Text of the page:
Survey Profiles ‘Discriminating’ K/B Shoppers

CHARLOTTE, NC — Discriminating consumers – the prime prospects for upscale kitchens and baths – exhibit a distinct shopping pattern and are drawn to kitchen/bath remodeling firms that are characterized by high levels of professionalism and knowledgeable, helpful salespeople.

That’s one in a series of insights contained in a recent study co-sponsored by the National Kitchen & Bath Association (NKBA) and the Research Institute for Cooking & Kitchen Intelligence (RICKI), an organization of manufacturers, retailers, wholesalers and others tied to the kitchen market.

The study, aimed at exploring the consumer’s decision-making process when undertaking a kitchen or bath remodel, was conducted among 677 kitchen and bath consumers who were identified as “discriminating” because they sought information from a variety of sources, visited showrooms, used a professional designer and spent substantially more on their project than non-discriminating consumers (a median amount of $34,400 compared to $8,750).

The study found, among other conclusions, that discriminating consumers seek information about the kitchen and bath products they purchase from a wide range of sources, with manufacturers’ Web sites and showroom sales personnel leading the list of the “best” sources. Other sources include books or catalogues, showroom displays and magazine/newspaper articles and ads.

Discriminating consumers are also marked by their tendency to “cross-shop” from a variety of places, including kitchen showrooms, custom cabinet shops, home center chains and specialty (for example, appliance, lighting, flooring, plumbing) stores. While the Internet is used by a significant number of discriminating remodeling consumers (41%), very few (5%) actually buy any products for their kitchen remodeling projects online.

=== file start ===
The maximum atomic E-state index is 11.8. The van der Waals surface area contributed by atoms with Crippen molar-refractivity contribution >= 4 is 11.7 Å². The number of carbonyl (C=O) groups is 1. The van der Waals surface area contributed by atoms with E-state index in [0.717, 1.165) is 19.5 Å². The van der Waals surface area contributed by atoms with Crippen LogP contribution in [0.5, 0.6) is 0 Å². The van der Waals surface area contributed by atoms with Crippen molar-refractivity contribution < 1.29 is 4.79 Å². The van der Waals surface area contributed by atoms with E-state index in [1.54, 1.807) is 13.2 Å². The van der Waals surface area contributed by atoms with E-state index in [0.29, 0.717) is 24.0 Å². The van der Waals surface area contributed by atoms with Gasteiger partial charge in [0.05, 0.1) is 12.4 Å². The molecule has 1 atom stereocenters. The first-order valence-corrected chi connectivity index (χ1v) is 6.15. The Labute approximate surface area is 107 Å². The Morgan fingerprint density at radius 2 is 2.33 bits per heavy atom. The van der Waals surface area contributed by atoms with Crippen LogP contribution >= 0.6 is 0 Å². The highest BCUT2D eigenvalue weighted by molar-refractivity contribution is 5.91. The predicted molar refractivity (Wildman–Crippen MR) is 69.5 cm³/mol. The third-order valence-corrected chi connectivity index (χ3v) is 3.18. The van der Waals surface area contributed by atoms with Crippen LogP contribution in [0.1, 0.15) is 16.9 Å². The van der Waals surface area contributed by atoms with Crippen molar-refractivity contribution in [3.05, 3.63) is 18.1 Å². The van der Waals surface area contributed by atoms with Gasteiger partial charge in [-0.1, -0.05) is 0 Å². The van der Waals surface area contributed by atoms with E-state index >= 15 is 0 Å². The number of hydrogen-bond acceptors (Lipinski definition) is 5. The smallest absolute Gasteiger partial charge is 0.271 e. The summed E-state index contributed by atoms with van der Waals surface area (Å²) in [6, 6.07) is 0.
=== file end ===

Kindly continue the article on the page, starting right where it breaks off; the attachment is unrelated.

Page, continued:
Other study findings included the following:

The recommendations of professional designers and installers/contractors have the greatest influence – far greater than word of mouth, location, ads and other factors – on the stores these consumers shop in and the products they purchase.For both kitchen and bath remodels, the store characteristics that drive overall consumer satisfaction the most generally relate to the sales personnel in the store – sales professionals who can give advice about kitchen design questions, salespeople who are interested in the customer’s project and friendliness of the salespeople (see related graphics right).

The top five shopping attitudes of discriminating remodeling consumers are as follows:

1. “The Internet has become an important tool that I use for shopping.”
2. “If I have to choose between my perception of the quality of a product over price, I almost always choose quality.”
3. “I am less likely to shop a store if I don’t approve of their business practices, even if it saves me money to shop there.”
4. “I will go out of my way to get a good deal.”
5. “I will go out of my way for more personal service.”

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